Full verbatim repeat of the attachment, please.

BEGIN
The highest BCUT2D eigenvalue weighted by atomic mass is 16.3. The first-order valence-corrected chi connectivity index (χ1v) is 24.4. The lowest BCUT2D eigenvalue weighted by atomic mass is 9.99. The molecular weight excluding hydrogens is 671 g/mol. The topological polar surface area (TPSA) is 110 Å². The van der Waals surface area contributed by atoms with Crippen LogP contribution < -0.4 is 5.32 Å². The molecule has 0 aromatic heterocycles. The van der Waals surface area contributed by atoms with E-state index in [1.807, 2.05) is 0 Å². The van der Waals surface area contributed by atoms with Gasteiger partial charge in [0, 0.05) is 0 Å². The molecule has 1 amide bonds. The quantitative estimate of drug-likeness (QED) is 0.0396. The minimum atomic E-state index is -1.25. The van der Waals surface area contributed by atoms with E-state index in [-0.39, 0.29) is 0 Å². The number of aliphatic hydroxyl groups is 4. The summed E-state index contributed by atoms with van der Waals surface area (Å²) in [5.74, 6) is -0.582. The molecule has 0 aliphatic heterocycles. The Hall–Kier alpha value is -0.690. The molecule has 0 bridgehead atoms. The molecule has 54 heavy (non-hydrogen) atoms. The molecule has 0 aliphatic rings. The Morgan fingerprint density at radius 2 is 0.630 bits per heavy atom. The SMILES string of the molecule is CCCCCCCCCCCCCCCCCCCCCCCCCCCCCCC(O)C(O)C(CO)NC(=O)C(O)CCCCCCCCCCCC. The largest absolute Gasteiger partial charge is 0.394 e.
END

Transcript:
The highest BCUT2D eigenvalue weighted by atomic mass is 16.3. The first-order valence-corrected chi connectivity index (χ1v) is 24.4. The lowest BCUT2D eigenvalue weighted by atomic mass is 9.99. The molecular weight excluding hydrogens is 671 g/mol. The topological polar surface area (TPSA) is 110 Å². The van der Waals surface area contributed by atoms with Crippen LogP contribution < -0.4 is 5.32 Å². The molecule has 0 aromatic heterocycles. The van der Waals surface area contributed by atoms with E-state index in [1.807, 2.05) is 0 Å². The van der Waals surface area contributed by atoms with Gasteiger partial charge in [0, 0.05) is 0 Å². The molecule has 1 amide bonds. The quantitative estimate of drug-likeness (QED) is 0.0396. The minimum atomic E-state index is -1.25. The van der Waals surface area contributed by atoms with E-state index in [-0.39, 0.29) is 0 Å². The number of aliphatic hydroxyl groups is 4. The summed E-state index contributed by atoms with van der Waals surface area (Å²) in [5.74, 6) is -0.582. The molecule has 0 aliphatic heterocycles. The Hall–Kier alpha value is -0.690. The molecule has 0 bridgehead atoms. The molecule has 54 heavy (non-hydrogen) atoms. The molecule has 0 aliphatic rings. The Morgan fingerprint density at radius 2 is 0.630 bits per heavy atom. The SMILES string of the molecule is CCCCCCCCCCCCCCCCCCCCCCCCCCCCCCC(O)C(O)C(CO)NC(=O)C(O)CCCCCCCCCCCC. The largest absolute Gasteiger partial charge is 0.394 e.